The defendant next argues that fairness requires that he receive credit for the time that he spent in civil confinement against his probation. We disagree that this is an appropriate remedy for the improper period of civil commitment. Here, crediting the defendant for the time that he was in civil confinement would run counter to the purposes of probation. See Sheridan, 51 Mass. App. Ct. at 76-77.
Probation is granted "to enable the person to get on his feet, to become law abiding and to lead a useful and upright life under the fostering influence of the probation officer." Goodwin, 458 Mass. at 15, quoting from Mariano v. Judge of Dist. Court of Cent. Berkshire, 243 Mass. 90 , 93 (1922). "While committed to the treatment center, the defendant was separated from society and in an institutionalized setting that eliminated any need for the supervision of a probation officer. . . . The two goals of probation -- rehabilitation under the supervision of a probation officer and the protection of society -- are only brought into play when the offender is released into the community." Sheridan, 51 Mass. App. Ct. at 77. Here, as in
Sheridan, the purposes of probation can only be fulfilled once the defendant is out in the community.
The defendant argues that his case is distinguishable from Sheridan because he was never lawfully adjudicated to be a sexually dangerous person and thus, unlike the defendant in Sheridan, suffered "adverse consequence[s] with respect to his liberty." Contrast Sheridan, 51 Mass. App. Ct. at 78. While we agree that the cases are different in this respect, we disagree that this difference entitles the defendant to credit against his probation term for the term of his civil confinement. Decreasing the defendant's term of probation would frustrate the sentencing judge's intent that the defendant be supervised for a ten-year period of probation upon release. In addition, a shorter period of probation would jeopardize the goals of rehabilitation and public protection.
Indeed, in another case we rejected a defendant's argument
"that once he was found not to be subject to the rehabilitative condition of confinement as a sexually dangerous person, he should not be subject to probation conditions, pursuant to G. L. c. 276, § 87, tailored to be responsive to his potentially continuing propensities. There is no support for such a position. One may be found not a sexually dangerous person for purposes of civil confinement, but may still pose a sexually dangerous risk to others without some supervision, restriction, or attempted rehabilitation outside of confinement."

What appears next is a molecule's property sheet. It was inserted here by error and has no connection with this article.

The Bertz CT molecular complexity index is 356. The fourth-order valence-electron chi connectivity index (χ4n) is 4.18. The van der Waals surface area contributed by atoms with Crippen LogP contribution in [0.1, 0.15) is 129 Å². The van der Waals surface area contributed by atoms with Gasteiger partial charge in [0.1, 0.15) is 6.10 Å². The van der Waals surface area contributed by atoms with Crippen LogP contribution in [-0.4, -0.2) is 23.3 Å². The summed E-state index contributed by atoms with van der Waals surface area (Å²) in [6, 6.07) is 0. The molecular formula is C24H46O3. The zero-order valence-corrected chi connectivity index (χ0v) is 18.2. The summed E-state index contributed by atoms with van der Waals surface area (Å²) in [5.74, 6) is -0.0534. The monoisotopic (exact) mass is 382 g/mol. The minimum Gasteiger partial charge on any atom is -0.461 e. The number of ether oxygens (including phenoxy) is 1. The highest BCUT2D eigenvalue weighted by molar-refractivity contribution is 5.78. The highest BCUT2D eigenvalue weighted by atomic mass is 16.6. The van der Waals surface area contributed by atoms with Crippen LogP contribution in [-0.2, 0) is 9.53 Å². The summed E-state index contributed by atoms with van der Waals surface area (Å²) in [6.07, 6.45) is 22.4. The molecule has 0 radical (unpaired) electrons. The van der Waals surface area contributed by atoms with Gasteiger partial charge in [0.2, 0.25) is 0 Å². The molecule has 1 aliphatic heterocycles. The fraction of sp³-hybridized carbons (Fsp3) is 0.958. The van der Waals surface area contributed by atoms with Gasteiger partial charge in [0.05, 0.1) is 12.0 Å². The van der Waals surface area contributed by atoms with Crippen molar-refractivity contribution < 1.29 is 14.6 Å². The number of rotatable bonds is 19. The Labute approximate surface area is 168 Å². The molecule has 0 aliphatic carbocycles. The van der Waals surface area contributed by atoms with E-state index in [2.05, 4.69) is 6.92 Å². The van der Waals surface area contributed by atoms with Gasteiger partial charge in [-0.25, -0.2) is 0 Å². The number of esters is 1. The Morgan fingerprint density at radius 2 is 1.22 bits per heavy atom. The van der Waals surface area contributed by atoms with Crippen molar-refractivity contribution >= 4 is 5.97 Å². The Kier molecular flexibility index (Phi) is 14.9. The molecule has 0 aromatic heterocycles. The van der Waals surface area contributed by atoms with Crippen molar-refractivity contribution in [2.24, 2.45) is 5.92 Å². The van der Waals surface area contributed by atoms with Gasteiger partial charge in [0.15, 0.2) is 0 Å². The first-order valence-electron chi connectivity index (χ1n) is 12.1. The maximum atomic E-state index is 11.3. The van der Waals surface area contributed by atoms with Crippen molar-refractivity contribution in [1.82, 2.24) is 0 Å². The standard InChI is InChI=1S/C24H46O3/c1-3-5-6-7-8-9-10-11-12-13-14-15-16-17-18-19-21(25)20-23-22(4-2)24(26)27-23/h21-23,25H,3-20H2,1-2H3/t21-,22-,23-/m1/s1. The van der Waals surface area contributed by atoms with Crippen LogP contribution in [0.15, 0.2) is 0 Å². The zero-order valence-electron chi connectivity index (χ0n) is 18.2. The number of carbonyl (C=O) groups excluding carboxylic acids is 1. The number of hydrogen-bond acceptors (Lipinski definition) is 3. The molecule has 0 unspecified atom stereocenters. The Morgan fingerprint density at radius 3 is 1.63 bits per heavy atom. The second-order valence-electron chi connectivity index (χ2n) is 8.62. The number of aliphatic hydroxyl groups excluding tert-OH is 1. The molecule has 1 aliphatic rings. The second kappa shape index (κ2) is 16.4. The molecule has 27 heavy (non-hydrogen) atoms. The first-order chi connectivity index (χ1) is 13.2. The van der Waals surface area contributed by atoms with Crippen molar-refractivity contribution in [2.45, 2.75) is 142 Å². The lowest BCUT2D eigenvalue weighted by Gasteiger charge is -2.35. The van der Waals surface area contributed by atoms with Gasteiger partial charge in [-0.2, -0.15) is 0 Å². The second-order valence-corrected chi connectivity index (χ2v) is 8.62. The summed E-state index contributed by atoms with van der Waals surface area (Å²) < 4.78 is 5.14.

Commonwealth v. Morales, 70 Mass. App. Ct. 839 , 847 (2007). See Commonwealth v. Goodwin, 414 Mass. 88 , 93-94 (1993) ("it is recognized that recidivism rates among child molesters are particularly high"); Commonwealth v. Lapointe, 435 Mass. 455 , 460 (2001) (given high recidivism rates, residence restriction to keep offender away from children was permissible probation term). [Note 7]
The defendant also argues that he is entitled to credit for the years that he spent in civil confinement because his situation is "identical in every relevant respect to that of a prisoner facing dead time." [Note 8] To avoid dead time, the time a defendant spends in custody prior to his or her sentence may be credited against the defendant's term of incarceration. See, e.g., Commonwealth v. Grant, 366 Mass. 272 , 273-274, 276 (1974); Commonwealth v. Foley, 15 Mass. App. Ct. 965 , 966 (1983). However, the defendant cites no cases, and we are aware of none, where a defendant has received credit against a probationary term for time spent incarcerated or in civil confinement. In the case of a prisoner facing incarceration, a day spent confined awaiting trial is the functional equivalent of a day spent incarcerated. For the reasons described above, however, probation is significantly different from incarceration or civil confinement. A day spent confined or incarcerated is not the functional equivalent of a day spent out in the community under the supervision of a probation officer. Thus, the defendant's analogy to dead time fails. [Note 9]
The Commonwealth notes the Superior Court judge's finding that "[d]uring the time his SDP petition was pending, [the defendant] was represented by at least six successive attorneys. . . . He bears some weight for the time the case took to reach a conclusion." [Note 10] The judge further commented: "I have examined the docket on the case. It received considerable court attention as the parties prepared to litigate. [The defendant] did not languish, mouldering at the [t]reatment [c]enter. I infer from the docket entries that he was highly active in his own defense. Neither he nor his attorneys ever sought to advance the matter
for trial." In any event, we do not condone the fact that the defendant was confined for more than six years in violation of G. L. c. 123A, § 14(a). However, decreasing the defendant's probation is not a proper remedy and would be contrary to the intent of the sentencing judge. Dismissal of the SDP petition was the appropriate remedy for the Commonwealth's violation of G. L. c. 123A, § 14(a). See Commonwealth v. Gross, 447 Mass. 691 , 693 (2006). [Note 11]